Article
TENet: A Texture-Enhanced Network for Intertidal Sediment and Habitat Classification in Multiband PolSAR Images
by Di Zhang, Wensheng Wang, Martin Gade and Huihui Zhou
Remote Sens. 2024, 16(6), 972; https://doi.org/10.3390/rs16060972 - 10 Mar 2024
Viewed by 440
Abstract
This paper proposes a texture-enhanced network (TENet) for intertidal sediment and habitat classification using multiband multipolarization synthetic aperture radar (SAR) images. The architecture introduces the texture enhancement module (TEM) into the UNet framework to explicitly learn global texture information from SAR images. The [...] Read more.
This paper proposes a texture-enhanced network (TENet) for intertidal sediment and habitat classification using multiband multipolarization synthetic aperture radar (SAR) images. The architecture introduces the texture enhancement module (TEM) into the UNet framework to explicitly learn global texture information from SAR images. The study sites are chosen from the northern part of the intertidal zones in the German Wadden Sea. Results show that the presented TENet model is able to detail the intertidal surface types, including land, seagrass, bivalves, bright sands/beach, water, sediments, and thin coverage of vegetation or bivalves. To further assess its performance, we quantitatively compared our results from the TENet model with different instance segmentation models for the same areas of interest. The TENet model gives finer classification accuracies and shows great potential in providing more precise locations. Full article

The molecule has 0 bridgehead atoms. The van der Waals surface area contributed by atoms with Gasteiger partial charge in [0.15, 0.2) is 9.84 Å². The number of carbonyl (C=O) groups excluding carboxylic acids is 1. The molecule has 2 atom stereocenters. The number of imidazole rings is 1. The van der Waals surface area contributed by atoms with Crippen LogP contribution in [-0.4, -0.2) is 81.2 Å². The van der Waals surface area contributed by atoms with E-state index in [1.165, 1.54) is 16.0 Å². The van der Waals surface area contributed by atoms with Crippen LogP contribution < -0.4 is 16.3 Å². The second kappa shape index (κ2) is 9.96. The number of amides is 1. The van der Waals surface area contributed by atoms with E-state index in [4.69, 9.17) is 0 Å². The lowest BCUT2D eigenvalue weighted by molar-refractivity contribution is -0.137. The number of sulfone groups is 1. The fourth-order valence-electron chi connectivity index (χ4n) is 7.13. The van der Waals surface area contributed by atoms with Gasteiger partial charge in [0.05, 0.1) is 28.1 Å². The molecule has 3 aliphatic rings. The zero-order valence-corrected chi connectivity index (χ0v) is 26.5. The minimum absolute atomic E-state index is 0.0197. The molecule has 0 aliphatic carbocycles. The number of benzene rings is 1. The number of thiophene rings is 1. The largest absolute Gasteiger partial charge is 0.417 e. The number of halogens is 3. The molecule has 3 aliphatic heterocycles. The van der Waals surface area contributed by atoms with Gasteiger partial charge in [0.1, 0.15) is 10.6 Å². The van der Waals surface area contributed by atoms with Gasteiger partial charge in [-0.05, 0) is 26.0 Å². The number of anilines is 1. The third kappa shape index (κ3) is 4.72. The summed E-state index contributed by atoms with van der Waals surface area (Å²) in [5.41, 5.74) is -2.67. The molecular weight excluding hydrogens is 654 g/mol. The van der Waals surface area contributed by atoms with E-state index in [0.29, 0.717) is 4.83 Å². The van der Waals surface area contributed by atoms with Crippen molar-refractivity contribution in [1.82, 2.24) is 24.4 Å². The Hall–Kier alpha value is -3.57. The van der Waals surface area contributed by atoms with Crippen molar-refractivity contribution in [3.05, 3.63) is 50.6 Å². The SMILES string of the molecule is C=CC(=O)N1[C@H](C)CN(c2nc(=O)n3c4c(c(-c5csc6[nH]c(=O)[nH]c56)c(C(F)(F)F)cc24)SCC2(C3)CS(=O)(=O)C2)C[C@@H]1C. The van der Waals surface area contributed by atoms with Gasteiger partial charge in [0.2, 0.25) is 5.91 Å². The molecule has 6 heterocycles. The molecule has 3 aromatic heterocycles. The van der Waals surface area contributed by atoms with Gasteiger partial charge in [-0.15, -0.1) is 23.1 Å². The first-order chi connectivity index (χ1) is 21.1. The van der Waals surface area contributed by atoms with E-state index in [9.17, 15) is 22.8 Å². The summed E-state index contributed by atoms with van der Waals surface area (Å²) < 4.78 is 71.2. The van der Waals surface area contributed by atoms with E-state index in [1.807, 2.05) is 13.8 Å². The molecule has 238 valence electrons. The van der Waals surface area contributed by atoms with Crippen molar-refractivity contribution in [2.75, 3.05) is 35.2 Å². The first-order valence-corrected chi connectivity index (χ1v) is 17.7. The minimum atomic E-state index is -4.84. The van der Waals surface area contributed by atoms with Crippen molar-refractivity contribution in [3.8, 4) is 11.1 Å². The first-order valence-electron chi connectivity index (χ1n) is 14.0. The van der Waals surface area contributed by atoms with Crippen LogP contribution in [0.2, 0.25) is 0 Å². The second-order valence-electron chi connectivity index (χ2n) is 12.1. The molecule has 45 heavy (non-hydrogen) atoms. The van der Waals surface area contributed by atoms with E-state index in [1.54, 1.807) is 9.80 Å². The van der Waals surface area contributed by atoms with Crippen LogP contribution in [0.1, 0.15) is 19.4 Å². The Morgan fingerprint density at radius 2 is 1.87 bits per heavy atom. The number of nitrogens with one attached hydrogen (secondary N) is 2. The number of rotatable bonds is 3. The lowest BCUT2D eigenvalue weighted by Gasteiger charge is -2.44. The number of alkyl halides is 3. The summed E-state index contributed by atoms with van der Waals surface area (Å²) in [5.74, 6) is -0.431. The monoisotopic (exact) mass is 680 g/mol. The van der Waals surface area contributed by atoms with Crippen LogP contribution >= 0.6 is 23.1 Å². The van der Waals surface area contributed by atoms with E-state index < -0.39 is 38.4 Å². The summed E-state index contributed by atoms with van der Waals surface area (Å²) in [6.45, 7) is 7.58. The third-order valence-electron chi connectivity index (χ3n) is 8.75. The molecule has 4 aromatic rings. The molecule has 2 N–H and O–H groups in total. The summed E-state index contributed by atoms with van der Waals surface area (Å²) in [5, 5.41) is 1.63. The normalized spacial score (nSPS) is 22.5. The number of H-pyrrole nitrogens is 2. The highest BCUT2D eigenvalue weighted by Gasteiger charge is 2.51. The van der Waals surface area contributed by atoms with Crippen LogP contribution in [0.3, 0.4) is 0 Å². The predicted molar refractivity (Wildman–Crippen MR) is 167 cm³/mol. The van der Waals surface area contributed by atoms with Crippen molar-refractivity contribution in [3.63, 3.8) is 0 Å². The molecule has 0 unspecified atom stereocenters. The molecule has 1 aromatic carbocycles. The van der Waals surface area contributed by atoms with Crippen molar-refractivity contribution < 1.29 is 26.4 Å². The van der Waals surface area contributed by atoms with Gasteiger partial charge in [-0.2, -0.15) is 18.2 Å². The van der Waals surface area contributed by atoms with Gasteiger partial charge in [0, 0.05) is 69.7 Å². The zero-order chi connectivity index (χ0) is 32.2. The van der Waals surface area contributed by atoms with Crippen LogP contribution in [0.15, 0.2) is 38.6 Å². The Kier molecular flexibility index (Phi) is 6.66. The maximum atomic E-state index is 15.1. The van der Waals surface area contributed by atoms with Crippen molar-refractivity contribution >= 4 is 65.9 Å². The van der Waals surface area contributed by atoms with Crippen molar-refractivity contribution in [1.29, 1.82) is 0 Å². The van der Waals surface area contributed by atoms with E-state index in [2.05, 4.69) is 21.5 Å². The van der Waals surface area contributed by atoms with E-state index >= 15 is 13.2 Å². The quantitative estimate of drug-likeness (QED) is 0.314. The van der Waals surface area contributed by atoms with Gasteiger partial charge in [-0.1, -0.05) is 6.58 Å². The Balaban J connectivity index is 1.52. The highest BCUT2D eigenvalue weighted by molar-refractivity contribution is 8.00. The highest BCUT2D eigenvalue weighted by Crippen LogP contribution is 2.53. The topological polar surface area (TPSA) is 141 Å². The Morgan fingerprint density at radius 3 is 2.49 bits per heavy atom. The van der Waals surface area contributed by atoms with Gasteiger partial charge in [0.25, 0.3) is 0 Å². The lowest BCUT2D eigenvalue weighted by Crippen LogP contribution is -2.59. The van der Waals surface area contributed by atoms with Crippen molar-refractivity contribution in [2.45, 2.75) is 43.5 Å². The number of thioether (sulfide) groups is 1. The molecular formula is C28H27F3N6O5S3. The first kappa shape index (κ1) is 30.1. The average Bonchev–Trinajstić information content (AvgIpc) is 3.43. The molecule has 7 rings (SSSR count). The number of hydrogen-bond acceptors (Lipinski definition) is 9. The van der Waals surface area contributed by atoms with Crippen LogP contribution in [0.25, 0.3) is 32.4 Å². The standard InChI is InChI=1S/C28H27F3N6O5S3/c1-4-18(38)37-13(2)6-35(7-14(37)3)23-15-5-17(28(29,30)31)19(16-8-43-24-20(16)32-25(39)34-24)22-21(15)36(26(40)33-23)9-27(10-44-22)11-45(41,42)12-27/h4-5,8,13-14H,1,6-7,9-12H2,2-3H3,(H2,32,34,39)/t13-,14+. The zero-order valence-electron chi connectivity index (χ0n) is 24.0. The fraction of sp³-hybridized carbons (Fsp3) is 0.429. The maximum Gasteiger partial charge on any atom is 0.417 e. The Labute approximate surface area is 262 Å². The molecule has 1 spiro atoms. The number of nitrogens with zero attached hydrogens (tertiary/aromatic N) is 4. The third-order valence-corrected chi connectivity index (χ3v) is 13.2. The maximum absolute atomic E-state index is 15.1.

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19 pages, 6658 KiB  
Article
A Novel Approach for Instantaneous Waterline Extraction for Tidal Flats
by Hua Yang, Ming Chen, Xiaotao Xi and Yingxi Wang
Remote Sens. 2024, 16(2), 413; https://doi.org/10.3390/rs16020413 - 20 Jan 2024
Viewed by 948
Abstract
For many remote sensing applications, the instantaneous waterline on the image is critical boundary information to separate land and water and for other purposes. Accurate waterline extraction from satellite images is a desirable feature in such applications. Due to the complex topography of [...] Read more.